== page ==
Licensees who operate North of Line A and East of Line C may not operate on channels 462.650 MHZ,467.650 MHZ, 462.700 MHZ and 467.700 MHZ unless your previous license authorized such operations.

 

So it would seem to me that those lines continue to exist.

 

Regards,

 

Frank.

 

P.S. And would someone please notify the FCC that the word megahertz is abbreviated MHz, and to always use a blank space after a comma. :)

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We know it is on the licenses but if it isn't in the regulations then it doesn't hold water, does it? The license parameters are spelled out in Part 95. If there is no definition of the restriction, either in Part 95 or in supra, then it isn't enforceable.

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1 hour ago, WRPB409 said:

My GMRS License was granted on 1-14-22 and there is a reference to not operating North of Line A and East of line C on 462.650 MHZ, 462.700 and 467.700 unless a previous authorized such operation.  

My license was granted 11-02-2021, and lists the three you have above, and also 467.650 MHz.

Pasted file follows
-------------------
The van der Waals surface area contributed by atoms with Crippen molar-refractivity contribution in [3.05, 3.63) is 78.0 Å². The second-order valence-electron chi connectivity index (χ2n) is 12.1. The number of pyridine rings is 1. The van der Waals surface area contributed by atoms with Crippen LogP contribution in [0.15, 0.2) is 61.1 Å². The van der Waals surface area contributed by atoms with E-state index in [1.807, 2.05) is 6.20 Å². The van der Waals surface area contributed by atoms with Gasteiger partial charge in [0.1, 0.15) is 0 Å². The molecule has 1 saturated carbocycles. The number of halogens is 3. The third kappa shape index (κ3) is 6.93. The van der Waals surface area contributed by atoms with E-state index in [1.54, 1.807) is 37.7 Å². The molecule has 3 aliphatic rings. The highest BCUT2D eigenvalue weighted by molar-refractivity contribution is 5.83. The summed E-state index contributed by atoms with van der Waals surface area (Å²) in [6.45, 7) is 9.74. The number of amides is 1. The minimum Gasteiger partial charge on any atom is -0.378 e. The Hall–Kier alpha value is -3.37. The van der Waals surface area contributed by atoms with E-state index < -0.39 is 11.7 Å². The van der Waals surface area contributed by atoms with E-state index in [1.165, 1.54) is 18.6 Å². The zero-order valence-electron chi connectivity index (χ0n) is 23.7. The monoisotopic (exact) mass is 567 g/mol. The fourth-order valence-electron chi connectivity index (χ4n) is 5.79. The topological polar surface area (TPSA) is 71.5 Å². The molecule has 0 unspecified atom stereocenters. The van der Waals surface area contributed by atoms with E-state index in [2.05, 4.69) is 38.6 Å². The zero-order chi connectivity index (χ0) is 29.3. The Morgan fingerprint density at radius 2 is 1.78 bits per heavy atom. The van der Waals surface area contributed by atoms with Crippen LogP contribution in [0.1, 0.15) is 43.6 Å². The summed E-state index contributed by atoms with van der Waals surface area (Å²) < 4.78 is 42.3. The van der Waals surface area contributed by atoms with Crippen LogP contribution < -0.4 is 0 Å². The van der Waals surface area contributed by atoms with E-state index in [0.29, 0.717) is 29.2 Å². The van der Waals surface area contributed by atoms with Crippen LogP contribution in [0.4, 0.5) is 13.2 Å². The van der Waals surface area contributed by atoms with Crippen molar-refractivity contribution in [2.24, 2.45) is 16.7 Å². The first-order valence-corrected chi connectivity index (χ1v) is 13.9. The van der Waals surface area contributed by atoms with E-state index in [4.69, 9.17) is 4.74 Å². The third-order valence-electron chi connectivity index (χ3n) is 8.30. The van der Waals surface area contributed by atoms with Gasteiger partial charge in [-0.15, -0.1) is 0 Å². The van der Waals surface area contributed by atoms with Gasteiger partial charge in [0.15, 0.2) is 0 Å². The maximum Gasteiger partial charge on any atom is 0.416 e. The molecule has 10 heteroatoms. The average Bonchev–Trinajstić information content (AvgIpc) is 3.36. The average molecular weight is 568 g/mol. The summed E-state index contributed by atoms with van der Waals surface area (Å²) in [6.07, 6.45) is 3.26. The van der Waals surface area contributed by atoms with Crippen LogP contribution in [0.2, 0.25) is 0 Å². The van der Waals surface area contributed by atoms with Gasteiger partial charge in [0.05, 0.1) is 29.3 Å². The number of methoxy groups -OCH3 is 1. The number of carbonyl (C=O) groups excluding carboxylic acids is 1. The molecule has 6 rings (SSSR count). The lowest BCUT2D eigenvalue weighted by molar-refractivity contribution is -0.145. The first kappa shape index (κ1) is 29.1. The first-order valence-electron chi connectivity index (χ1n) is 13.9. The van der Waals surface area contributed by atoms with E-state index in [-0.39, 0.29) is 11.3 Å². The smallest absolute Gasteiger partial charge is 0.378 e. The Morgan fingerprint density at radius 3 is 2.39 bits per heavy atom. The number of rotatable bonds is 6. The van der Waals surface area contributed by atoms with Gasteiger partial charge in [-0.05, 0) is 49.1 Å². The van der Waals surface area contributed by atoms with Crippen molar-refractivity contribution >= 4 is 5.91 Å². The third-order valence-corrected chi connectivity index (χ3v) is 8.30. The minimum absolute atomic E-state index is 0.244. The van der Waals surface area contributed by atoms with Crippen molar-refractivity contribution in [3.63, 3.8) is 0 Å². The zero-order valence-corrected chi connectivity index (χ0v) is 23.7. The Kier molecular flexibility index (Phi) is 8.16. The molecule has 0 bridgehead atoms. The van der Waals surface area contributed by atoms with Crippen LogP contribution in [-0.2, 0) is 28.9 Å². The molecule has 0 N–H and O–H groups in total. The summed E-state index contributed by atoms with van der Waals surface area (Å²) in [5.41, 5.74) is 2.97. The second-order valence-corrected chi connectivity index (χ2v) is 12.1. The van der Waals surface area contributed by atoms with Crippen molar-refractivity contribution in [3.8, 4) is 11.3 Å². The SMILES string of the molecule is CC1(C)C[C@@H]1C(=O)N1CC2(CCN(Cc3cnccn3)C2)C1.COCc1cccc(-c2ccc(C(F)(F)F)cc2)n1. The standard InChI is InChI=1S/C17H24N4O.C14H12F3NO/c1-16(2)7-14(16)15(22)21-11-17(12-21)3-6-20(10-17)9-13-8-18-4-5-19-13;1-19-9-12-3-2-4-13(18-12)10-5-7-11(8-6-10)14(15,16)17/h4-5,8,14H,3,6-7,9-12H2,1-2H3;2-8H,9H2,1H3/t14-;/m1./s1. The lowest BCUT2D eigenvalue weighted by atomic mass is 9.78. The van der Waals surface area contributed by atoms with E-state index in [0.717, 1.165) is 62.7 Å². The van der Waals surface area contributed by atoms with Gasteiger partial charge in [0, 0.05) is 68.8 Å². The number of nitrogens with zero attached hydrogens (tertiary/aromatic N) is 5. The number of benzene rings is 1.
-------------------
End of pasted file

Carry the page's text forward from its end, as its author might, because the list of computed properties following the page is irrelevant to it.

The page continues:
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  • 5 months later...

Line-A is /defined/ in Part 90 https://www.ecfr.gov/current/title-47/chapter-I/subchapter-D/part-90/subpart-A but that only specifies "Commission coordination with the Canadian authorities in the assignment of frequencies is generally required", doesn't state frequencies.

https://www.ecfr.gov/current/title-47/chapter-I/subchapter-A/part-1/subpart-F/subject-group-ECFR8fff3365c42ee11/section-1.928 gives bands in which coordination is required.

Part 95 does have the generic "Near a U.S. border or in an area that is or may be subject to an international treaty or agreement. Treaties and agreements may be viewed or downloaded from the FCC Web site: http://www.fcc.gov/ib/sand/agree/. " Unfortunately, the agreements only state that frequency coordination will be done between US and Canada -- which basically means the restricted frequencies could be changed at any time the two countries discuss possible interference. 🙄